Restaurant employers can legally underpay wait staff at something like a quarter minimum wage. (In MA, the base waiter pay is two-something an hour.) Employees need the tips to get paid anything approaching working wages. Depends on where you work, but a fraction of the tips usually go to the other underpaid restaurant schlubs: the busboys and dishwashers, and the person who cooks your food. Waiters also get screwed at tax time, as the two dollars and change is often insufficient to get properly FICAed. It's always fun to come up with a couple grand lump sum in April.
See, the last thing I want to be worrying about at the end of a nice dinner out is the FICA index for wait-staff's wages. It just simply should not be my problem. I think I should only consider the quality of the service received, rather than the compensation and taxation policies. Doing otherwise perpetuates an unjust system.
Of course, it's a lot easier for me to be principled when it's not my rent money we're talking about.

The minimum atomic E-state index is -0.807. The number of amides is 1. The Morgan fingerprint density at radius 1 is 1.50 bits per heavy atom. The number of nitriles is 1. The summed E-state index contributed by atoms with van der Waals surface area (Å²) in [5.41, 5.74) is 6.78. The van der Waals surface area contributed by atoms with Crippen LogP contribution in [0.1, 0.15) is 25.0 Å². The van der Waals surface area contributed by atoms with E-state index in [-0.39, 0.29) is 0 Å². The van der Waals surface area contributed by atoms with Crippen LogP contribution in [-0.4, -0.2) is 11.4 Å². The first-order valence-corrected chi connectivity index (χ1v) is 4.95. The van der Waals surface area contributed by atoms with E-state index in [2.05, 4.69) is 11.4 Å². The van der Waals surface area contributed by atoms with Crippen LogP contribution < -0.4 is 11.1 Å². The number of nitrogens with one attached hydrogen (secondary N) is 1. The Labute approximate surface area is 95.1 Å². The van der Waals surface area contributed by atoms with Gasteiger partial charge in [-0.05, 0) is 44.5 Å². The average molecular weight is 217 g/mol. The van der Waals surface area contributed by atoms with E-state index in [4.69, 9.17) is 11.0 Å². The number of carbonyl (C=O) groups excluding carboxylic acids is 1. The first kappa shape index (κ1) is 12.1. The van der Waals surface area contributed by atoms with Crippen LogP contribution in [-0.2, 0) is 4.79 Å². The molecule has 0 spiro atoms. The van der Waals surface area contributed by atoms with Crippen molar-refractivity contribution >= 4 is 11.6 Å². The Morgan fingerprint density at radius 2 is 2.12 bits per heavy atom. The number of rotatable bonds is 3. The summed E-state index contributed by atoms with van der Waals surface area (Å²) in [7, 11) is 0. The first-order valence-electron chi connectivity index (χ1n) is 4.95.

On the jury I was on last week, we had to figure out damages, and one of the jurors said we should add some more because the plaintiff's lawyer would get a certain percentage, and our response was that's not our problem.
I consider myself a good tipper (Does anyone consider himself a poor tipper? Or a bad driver?), but probably not at the standards of a server or former server. I can count on one finger the number of times I have ever left less than 15%, and almost always leave more. If I use a coupon, I add the coupon back in before calculating my tip. If I have the girls with me and they eat "free" but make a mess anyway, I'll add more.
But I do find myself avoiding scenarios that involve tipping, find myself resentful when I feel one is expected but unearned, and anxious about ambiguous situations. (e.g. I wait in line and place an order at a counter, and am given a cup and a number tent. Someone brings me a platter with my food. There are no visible trash cans for me to bus my table, so I leave my tray. Must I tip?)
And I guess I should add with reference to my post yesterday that it's probably a good thing for social equality that most of us know somebody who has worked for tips, and can sympathize.
John McG. (cheap bastard)